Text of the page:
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OSHO Online Library   »   The Books   »   From Death to Deathlessness
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Chapter 34: The Power of Nothingness

I have seen them, in the cold season, perspiring because I had raised a question and they didn’t know the answer. And they didn’t even have the guts to say, “I don’t know the answer.” They pretend that they know everything.

So there should be a special examination for a professor - that means, whether he is articulate, whether he can speak well, whether he can express himself adequately.

And secondly, the Indian Educational Service should have every year at least a one-month refresher course for every professor of the country, so that they are made up-to-date. Knowledge is exploding so fast and to remain up to date is an absolute necessity, at least for the professors; otherwise the whole country will remain backward.

Refresher courses are needed. Or, if it is felt necessary, then before entering the examination of the educational services there should be a certain training of three months, six months, where they are taught how to teach.

This is strange: school teachers need training for teaching; they have to have a Bachelor’s degree in teaching. Strange: primary school teachers have training - and university professors have no training. They are untrained people - and almost always the wrong people, because the people who top the universities are not articulate people. They are involved so much in reading their textbooks, preparing for the examination, that they don’t have any time.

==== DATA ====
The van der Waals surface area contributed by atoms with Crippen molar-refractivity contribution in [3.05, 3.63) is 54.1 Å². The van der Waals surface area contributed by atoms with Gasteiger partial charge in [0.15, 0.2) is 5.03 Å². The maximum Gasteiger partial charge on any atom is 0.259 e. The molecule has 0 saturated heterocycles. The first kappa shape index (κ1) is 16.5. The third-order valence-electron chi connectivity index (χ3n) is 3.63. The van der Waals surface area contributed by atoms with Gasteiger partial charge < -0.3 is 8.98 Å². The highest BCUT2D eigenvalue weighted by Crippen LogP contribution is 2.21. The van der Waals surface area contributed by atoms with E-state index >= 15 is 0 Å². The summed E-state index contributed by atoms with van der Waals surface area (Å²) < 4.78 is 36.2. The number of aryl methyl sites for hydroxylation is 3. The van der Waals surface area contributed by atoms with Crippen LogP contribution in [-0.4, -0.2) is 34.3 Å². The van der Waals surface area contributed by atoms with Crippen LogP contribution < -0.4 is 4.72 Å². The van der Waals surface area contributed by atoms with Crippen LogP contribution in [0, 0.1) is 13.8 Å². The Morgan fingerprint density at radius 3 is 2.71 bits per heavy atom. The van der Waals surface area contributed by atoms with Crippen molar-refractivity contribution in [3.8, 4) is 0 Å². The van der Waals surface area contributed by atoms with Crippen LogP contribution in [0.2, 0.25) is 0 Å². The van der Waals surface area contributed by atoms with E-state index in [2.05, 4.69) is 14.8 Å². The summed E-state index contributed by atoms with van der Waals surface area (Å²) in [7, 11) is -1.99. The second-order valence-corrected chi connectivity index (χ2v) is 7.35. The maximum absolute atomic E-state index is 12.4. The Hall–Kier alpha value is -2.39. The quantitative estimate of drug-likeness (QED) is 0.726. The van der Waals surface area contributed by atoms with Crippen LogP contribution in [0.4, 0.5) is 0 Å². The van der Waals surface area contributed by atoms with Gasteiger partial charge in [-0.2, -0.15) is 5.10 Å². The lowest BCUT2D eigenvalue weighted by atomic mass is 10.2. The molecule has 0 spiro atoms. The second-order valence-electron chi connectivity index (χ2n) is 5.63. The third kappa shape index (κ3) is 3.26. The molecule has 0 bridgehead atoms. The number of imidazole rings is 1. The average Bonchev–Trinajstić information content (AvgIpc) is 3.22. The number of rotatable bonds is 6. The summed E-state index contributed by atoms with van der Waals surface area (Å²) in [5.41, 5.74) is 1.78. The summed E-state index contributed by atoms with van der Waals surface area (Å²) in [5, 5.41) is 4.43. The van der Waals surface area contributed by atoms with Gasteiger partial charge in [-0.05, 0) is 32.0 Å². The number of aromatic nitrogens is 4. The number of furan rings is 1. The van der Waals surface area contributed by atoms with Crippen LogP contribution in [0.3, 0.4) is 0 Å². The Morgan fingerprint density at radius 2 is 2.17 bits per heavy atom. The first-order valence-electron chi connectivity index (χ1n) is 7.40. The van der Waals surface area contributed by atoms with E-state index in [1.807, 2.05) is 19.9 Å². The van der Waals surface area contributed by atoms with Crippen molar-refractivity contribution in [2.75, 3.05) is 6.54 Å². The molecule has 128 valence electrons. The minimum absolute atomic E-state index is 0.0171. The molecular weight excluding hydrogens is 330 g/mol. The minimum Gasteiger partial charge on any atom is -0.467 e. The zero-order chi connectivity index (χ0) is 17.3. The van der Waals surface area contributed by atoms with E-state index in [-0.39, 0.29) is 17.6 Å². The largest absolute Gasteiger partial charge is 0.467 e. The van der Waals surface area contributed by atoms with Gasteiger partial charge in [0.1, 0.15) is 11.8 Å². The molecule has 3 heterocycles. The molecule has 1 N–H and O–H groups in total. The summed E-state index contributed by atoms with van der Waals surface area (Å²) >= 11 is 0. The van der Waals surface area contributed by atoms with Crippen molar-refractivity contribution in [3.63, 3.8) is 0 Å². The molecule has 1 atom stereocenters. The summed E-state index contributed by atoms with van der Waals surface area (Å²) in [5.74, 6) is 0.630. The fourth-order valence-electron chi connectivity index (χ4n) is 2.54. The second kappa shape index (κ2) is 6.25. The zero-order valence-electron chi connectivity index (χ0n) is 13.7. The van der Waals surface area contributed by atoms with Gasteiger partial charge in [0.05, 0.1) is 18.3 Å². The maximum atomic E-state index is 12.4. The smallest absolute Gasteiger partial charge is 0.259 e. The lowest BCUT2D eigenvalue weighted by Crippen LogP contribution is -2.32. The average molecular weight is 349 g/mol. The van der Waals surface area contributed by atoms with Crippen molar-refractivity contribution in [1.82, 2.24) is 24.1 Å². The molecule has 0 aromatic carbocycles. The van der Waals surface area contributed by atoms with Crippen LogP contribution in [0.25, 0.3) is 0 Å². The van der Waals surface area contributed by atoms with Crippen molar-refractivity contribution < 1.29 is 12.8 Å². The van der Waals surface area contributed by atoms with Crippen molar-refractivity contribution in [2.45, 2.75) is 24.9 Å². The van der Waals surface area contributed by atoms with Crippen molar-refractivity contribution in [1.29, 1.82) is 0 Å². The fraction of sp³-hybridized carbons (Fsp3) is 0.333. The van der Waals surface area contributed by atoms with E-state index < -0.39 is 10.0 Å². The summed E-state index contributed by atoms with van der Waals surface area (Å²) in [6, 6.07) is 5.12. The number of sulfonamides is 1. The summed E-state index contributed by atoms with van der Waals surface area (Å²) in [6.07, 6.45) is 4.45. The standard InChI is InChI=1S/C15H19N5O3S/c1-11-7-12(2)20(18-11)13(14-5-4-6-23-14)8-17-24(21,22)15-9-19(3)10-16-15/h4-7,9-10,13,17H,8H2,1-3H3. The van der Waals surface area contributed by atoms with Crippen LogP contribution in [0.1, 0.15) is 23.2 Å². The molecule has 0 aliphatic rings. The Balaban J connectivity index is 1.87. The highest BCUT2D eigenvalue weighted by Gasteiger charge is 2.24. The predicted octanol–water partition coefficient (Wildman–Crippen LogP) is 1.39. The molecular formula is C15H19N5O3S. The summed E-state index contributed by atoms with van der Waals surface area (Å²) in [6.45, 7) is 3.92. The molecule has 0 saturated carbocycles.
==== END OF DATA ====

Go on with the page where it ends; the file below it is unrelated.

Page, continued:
Speaking is an art, and a professor should be an artist. His words should not be simply words; they should carry some poetry in them, some music in them.

As far as subjects for teaching are concerned, in India there is a problem: there are thirty national languages, and every state wants its language to be used as a medium of expression. This is impossible. The whole country would become divided into thirty segments which have no way of communicating with each other. So a very clear-cut decision is needed.

The people are not willing to accept any Indian language as the national language. Hindi is spoken by half of India; still they are not ready, the other half is not ready to accept it as a national language.

And I can understand their difficulty. If Hindi becomes the national language, then all other languages - Bengalese, Assamese, Gujarati, Marathi, Malayanam, Telegu - they will all be losers, because in every national competition the person whose mother tongue is Hindi is bound to be superior.

The only way is that English, which is foreign to everybody, should be the national language. So each state should have two languages from the very lowest school to the college, to the university: English as the national language and the local state language as the state language.

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